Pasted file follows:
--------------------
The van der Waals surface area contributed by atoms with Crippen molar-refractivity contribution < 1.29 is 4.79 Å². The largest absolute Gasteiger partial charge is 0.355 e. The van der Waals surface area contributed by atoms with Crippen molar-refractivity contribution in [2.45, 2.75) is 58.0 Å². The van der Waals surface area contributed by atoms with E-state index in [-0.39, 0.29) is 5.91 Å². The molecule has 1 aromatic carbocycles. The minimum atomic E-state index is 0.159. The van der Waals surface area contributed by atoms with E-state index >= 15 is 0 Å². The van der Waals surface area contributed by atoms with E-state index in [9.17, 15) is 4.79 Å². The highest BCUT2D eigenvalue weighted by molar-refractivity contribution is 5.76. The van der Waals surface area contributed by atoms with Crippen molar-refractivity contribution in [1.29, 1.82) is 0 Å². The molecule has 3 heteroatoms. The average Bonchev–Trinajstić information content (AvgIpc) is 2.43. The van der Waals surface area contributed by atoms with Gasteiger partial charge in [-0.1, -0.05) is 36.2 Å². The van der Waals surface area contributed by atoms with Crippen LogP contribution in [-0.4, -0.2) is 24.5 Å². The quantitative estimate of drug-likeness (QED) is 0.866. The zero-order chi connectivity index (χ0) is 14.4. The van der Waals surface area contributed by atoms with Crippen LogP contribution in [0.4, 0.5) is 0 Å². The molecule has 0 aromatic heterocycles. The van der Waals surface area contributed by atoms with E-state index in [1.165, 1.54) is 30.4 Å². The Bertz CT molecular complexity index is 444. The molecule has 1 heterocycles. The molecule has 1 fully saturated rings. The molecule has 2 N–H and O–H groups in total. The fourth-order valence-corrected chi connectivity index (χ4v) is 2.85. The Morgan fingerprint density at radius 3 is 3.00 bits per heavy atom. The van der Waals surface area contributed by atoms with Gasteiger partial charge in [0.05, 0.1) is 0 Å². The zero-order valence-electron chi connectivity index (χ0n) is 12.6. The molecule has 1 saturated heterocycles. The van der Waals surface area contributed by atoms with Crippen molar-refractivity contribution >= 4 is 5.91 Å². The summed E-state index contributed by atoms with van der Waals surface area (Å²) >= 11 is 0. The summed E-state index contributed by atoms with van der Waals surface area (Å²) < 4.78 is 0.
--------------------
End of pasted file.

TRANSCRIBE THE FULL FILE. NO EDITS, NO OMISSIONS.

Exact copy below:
The van der Waals surface area contributed by atoms with Crippen molar-refractivity contribution < 1.29 is 4.79 Å². The largest absolute Gasteiger partial charge is 0.355 e. The van der Waals surface area contributed by atoms with Crippen molar-refractivity contribution in [2.45, 2.75) is 58.0 Å². The van der Waals surface area contributed by atoms with E-state index in [-0.39, 0.29) is 5.91 Å². The molecule has 1 aromatic carbocycles. The minimum atomic E-state index is 0.159. The van der Waals surface area contributed by atoms with E-state index >= 15 is 0 Å². The van der Waals surface area contributed by atoms with E-state index in [9.17, 15) is 4.79 Å². The highest BCUT2D eigenvalue weighted by molar-refractivity contribution is 5.76. The van der Waals surface area contributed by atoms with Crippen molar-refractivity contribution in [1.29, 1.82) is 0 Å². The molecule has 3 heteroatoms. The average Bonchev–Trinajstić information content (AvgIpc) is 2.43. The van der Waals surface area contributed by atoms with Gasteiger partial charge in [-0.1, -0.05) is 36.2 Å². The van der Waals surface area contributed by atoms with Crippen LogP contribution in [-0.4, -0.2) is 24.5 Å². The quantitative estimate of drug-likeness (QED) is 0.866. The zero-order chi connectivity index (χ0) is 14.4. The van der Waals surface area contributed by atoms with Crippen LogP contribution in [0.4, 0.5) is 0 Å². The molecule has 0 aromatic heterocycles. The van der Waals surface area contributed by atoms with E-state index in [1.165, 1.54) is 30.4 Å². The Bertz CT molecular complexity index is 444. The molecule has 1 heterocycles. The molecule has 1 fully saturated rings. The molecule has 2 N–H and O–H groups in total. The fourth-order valence-corrected chi connectivity index (χ4v) is 2.85. The Morgan fingerprint density at radius 3 is 3.00 bits per heavy atom. The van der Waals surface area contributed by atoms with Gasteiger partial charge in [0.05, 0.1) is 0 Å². The zero-order valence-electron chi connectivity index (χ0n) is 12.6. The molecule has 1 saturated heterocycles. The van der Waals surface area contributed by atoms with Crippen molar-refractivity contribution >= 4 is 5.91 Å². The summed E-state index contributed by atoms with van der Waals surface area (Å²) >= 11 is 0. The summed E-state index contributed by atoms with van der Waals surface area (Å²) < 4.78 is 0.